3 Simple Security Tips to Protect Your Online Identity

3 Simple Security Tips To Protect Your Online Identity

We all know the importance of secure passwords and protecting your online identity, but many of us don’t fully understand the necessary precautions to take in order to prevent a hack.


As a seasoned engineer, I have a huge confession to make: I was lazy about my passwords. I reused the same passwords and usernames across dozens of sites. Every so often on a weekend, I would set aside a big chunk of time to change my passwords across the multitude of sites.


Last year, I had a rude awakening when I received an email from Grubhub notifying me that there had been “suspicious activity” on my account and as a precaution, my password had been reset. After investigating further, I was informed that my credentials had likely been a part of a big password dump.


No problem, right? I’m a veteran of the technology industry so surely all of my accounts were secure with no reused passwords.  


Unfortunately, this was not the case. A few days later, a $2,000 order was placed on my bestbuy.com account, but thankfully there wasn’t enough remaining credit for the purchase to go through. Then, I received an email at 3am that someone had ordered $90 worth of pizza using my account on dominos.com. Just when I thought it couldn’t get any worse, my ubisoft account was compromised and someone began logging into previously deactivated dating website accounts.


I learned the hard way just how easy it was for my online identity to become compromised. Luckily, I didn’t suffer more severe losses and decided to take a much smarter to the security on the myriad. I’m sharing my experience and some tips in hopes that you can avoid suffering from a similar attack.


1. Use Long, Easy to Remember Passwords


I think from my tale above, it’s fairly obvious that you shouldn’t be reusing passwords. However, the NIST has updated their recommendations for secure passwords. Rather than the old method of a string with special characters, numbers and capital letters, the new guidelines suggest using a series of easy-to-remember words. The NIST has also removed the recommendation to reset passwords every 90 days as people were often just making minor variations to their passwords, something that wouldn’t deter hackers. Randall Munroe of the popular web comic xkcd demonstrated how a password consisting of 4 common words is significantly stronger than a common word with capital letter/number substitutions.


2. Use a Password Manager


I decided to take a different approach to managing my passwords. My brain is cluttered enough as is, so I knew that I would never be able to remember a whole collection of passwords, and eventually fall back into my lazy habit of reusing passwords. Instead, I opted to go with a password manager to generate and store random passwords. I use LastPass for my personal accounts, and at Chameleon, we use 1Password. With a browser extension and mobile app, I have easy access to to my passwords on all my devices. I don’t have to remember anything and I am most assuredly not reusing any passwords. If you would prefer a non-proprietary option to password management, you have plenty of options.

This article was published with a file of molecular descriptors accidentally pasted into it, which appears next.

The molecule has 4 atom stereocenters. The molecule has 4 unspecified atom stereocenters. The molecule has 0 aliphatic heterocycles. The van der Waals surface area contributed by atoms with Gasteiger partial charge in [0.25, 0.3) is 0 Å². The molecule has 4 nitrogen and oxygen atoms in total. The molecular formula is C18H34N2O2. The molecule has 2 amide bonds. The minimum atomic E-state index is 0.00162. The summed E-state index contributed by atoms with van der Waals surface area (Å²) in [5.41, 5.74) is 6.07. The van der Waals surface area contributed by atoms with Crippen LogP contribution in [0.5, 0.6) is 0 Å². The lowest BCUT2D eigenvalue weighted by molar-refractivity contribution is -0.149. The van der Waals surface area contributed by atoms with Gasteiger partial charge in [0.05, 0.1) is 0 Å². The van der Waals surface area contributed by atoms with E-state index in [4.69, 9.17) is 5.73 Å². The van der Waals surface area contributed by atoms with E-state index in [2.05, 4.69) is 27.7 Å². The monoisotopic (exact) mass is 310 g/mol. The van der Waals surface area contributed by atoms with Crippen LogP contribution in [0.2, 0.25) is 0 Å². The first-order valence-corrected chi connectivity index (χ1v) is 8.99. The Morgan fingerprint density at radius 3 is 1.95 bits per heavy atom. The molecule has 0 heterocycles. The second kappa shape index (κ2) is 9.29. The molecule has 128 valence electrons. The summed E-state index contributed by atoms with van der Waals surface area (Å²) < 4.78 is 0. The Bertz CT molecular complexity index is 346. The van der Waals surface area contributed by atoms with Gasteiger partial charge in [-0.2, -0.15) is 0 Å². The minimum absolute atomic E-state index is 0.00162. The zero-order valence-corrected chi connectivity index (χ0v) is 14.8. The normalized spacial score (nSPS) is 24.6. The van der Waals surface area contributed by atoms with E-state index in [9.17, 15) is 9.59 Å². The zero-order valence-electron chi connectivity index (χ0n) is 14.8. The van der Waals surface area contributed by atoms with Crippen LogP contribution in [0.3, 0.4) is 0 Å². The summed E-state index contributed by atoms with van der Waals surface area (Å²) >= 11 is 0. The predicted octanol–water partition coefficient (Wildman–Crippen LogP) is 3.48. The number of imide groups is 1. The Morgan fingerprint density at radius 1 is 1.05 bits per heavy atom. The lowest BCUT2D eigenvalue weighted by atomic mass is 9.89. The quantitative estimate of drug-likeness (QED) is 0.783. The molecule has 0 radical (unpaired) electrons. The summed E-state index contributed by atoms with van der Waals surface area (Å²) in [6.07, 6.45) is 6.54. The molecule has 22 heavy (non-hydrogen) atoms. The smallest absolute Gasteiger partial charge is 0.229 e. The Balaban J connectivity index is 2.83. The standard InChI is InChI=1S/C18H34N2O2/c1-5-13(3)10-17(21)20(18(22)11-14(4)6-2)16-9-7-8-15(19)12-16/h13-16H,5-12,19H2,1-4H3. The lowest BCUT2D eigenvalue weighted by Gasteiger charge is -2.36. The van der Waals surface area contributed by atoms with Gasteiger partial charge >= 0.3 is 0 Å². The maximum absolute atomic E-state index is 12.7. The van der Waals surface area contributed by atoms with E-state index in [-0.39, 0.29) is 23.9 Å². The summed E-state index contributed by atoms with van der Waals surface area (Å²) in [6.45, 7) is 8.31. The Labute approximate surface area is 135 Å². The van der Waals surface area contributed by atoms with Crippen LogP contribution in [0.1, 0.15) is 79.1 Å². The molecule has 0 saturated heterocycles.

3. Use Multi-Factor Authentication (MFA)


I’ve had passwords compromised many times over the past several years. I had a debit card number stolen during the 2011 PlayStation Network hack and have likely lost passwords in countless other intrusions. Password theft is not going away anytime soon and hackers are only going to get more sophisticated. My foray into multi-factor authentication was when my battle.net account was compromised. In response, Blizzard sent me a free authenticator, which also unlocked an in-game pet for World of Warcraft. I’ve been nervous about enabling it for more important accounts, like my Gmail. However, after having devious web bandits order pizza and high-end gaming laptops in my name, I’ve become MUCH more welcoming to the idea. All of my accounts that support multi-factor authentication (MFA) have now been enabled.


MFA comes in different practical forms. Some services strictly send you a text, email or place an automated phone call with the verification number. Google Authenticator is a popular app that many services support. Google has their own mobile app that can be used to approve logins from your devices. MFA won’t absolutely prevent you from getting hacked, but it does add another layer of complexity to make you less susceptible. At Chameleon, we have MFA enabled on all company GSuite accounts.


My tips above just begin to scratch the surface on the topic of security, but making these simple changes will result in more secure online accounts, decreasing the likelihood you’ll have multiple accounts compromised.


If you’d like to share an experience of when your identity was compromised or want some additional advice, please email me at zachary@codeorange.com

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Freddie Laker

A veteran digital marketer with experience working with some of the world's biggest global brands. He now focuses on providing interim leadership to PE-backed firms.

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